Long-term neurological morbidity of offspring born to women with systemic lupus erythematosus

Dora Davidov, Gali Pariente, Tamar Wainstock, Eyal Sheiner

Research output: Contribution to journalMeeting Abstract


Pregnancies in the setting of systemic lupus erythematosus (SLE) are associated with adverse outcomes, among them is preterm delivery. As preterm delivery is associated with long-term neurological morbidity of the offspring, we opted to evaluate the long-term neurologic outcomes of offspring born to mothers with SLE.
Study Design
In a population-based retrospective cohort study, the incidence of long-term neurological morbidity was compared between offspring to women with and without SLE. Deliveries occurred between the years 1991 and 2014 in a tertiary medical centre. Neurological morbidities were assessed up to age of 18 years according to predefined set of ICD-9 codes associated with hospitalization of the offspring. Multifetal pregnancies, cases of congenital anomalies, and perinatal mortality were excluded from the study. A Kaplan-Meier survival curve was used to compare cumulative neurological morbidity incidence.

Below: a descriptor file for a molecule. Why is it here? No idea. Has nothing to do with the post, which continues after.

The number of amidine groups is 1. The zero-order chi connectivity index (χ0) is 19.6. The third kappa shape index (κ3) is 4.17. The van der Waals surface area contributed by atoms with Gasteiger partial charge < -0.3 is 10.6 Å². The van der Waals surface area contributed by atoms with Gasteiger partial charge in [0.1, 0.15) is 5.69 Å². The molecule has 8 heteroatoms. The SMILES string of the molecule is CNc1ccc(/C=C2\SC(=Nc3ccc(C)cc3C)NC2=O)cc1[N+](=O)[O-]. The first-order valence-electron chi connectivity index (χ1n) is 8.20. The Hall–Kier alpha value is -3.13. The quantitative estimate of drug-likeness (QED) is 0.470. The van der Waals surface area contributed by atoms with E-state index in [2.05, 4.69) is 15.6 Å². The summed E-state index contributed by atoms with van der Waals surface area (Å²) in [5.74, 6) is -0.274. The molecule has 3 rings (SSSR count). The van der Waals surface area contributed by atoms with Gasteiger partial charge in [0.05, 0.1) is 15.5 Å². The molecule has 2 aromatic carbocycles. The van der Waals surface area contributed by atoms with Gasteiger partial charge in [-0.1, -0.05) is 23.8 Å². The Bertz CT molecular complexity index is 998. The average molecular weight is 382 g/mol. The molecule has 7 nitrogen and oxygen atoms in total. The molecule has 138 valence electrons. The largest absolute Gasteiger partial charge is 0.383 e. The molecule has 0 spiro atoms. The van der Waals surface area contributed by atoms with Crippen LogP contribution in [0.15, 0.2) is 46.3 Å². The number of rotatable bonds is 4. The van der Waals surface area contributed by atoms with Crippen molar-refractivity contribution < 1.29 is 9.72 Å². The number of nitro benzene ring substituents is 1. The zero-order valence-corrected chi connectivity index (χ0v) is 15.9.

During the study period, 243682 deliveries were included, of which 96 (0.04%) were of women with SLE. Children born to women with SLE did not exhibit a higher rate of long-term neurologic morbidity compared with children of women without SLE (4.2% vs 3.1%, P=0.546). Likewise, the Kaplan-Meier survival curve did not demonstrate a significantly higher cumulative incidence of long-term neurological morbidity in offspring of women with SLE (log rank p=0.429, Figure).
Despite the association of preterm deliveries with maternal SLE, no significant difference in long-term neurological mor
Original languageEnglish
Pages (from-to)S297-S297
JournalAmerican Journal of Obstetrics and Gynecology
Issue number1, Supplement
StatePublished - Jan 2020


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